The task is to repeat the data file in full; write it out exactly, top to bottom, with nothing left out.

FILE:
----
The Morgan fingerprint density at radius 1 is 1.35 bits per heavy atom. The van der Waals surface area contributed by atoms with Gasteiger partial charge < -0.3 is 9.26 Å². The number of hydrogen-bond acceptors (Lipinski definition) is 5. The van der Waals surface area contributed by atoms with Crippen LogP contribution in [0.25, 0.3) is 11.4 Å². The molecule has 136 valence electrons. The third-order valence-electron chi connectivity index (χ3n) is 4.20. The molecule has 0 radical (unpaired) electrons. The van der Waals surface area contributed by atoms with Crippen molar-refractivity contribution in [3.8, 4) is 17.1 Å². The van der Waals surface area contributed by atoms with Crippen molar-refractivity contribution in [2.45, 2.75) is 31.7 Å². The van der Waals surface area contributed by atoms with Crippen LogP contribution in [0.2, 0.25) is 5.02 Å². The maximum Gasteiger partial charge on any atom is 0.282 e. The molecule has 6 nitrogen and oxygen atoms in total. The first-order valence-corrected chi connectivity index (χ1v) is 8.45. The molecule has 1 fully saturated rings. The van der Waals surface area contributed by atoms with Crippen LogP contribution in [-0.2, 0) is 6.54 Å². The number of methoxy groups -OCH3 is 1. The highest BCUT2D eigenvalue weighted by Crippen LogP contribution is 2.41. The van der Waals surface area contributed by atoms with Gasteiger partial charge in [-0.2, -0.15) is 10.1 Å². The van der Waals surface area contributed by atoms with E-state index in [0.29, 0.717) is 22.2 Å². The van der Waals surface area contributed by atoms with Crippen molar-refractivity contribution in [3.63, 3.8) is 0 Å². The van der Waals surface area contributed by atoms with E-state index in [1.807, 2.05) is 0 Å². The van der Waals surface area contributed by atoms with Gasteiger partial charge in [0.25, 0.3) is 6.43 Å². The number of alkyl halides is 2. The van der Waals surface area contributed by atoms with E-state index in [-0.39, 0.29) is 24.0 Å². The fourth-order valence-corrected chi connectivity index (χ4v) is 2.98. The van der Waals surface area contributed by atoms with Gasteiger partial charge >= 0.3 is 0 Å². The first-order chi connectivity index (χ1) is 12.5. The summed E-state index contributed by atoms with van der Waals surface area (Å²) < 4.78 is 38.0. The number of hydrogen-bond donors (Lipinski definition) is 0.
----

The Morgan fingerprint density at radius 1 is 1.35 bits per heavy atom. The van der Waals surface area contributed by atoms with Gasteiger partial charge < -0.3 is 9.26 Å². The number of hydrogen-bond acceptors (Lipinski definition) is 5. The van der Waals surface area contributed by atoms with Crippen LogP contribution in [0.25, 0.3) is 11.4 Å². The molecule has 136 valence electrons. The third-order valence-electron chi connectivity index (χ3n) is 4.20. The molecule has 0 radical (unpaired) electrons. The van der Waals surface area contributed by atoms with Crippen molar-refractivity contribution in [3.8, 4) is 17.1 Å². The van der Waals surface area contributed by atoms with Crippen molar-refractivity contribution in [2.45, 2.75) is 31.7 Å². The van der Waals surface area contributed by atoms with Crippen LogP contribution in [0.2, 0.25) is 5.02 Å². The maximum Gasteiger partial charge on any atom is 0.282 e. The molecule has 6 nitrogen and oxygen atoms in total. The first-order valence-corrected chi connectivity index (χ1v) is 8.45. The molecule has 1 fully saturated rings. The van der Waals surface area contributed by atoms with Crippen LogP contribution in [-0.2, 0) is 6.54 Å². The number of methoxy groups -OCH3 is 1. The highest BCUT2D eigenvalue weighted by Crippen LogP contribution is 2.41. The van der Waals surface area contributed by atoms with Gasteiger partial charge in [-0.2, -0.15) is 10.1 Å². The van der Waals surface area contributed by atoms with E-state index in [0.29, 0.717) is 22.2 Å². The van der Waals surface area contributed by atoms with Crippen molar-refractivity contribution in [3.63, 3.8) is 0 Å². The van der Waals surface area contributed by atoms with E-state index in [1.807, 2.05) is 0 Å². The van der Waals surface area contributed by atoms with Gasteiger partial charge in [0.25, 0.3) is 6.43 Å². The number of alkyl halides is 2. The van der Waals surface area contributed by atoms with E-state index in [-0.39, 0.29) is 24.0 Å². The fourth-order valence-corrected chi connectivity index (χ4v) is 2.98. The van der Waals surface area contributed by atoms with Gasteiger partial charge >= 0.3 is 0 Å². The first-order chi connectivity index (χ1) is 12.5. The summed E-state index contributed by atoms with van der Waals surface area (Å²) < 4.78 is 38.0. The number of hydrogen-bond donors (Lipinski definition) is 0.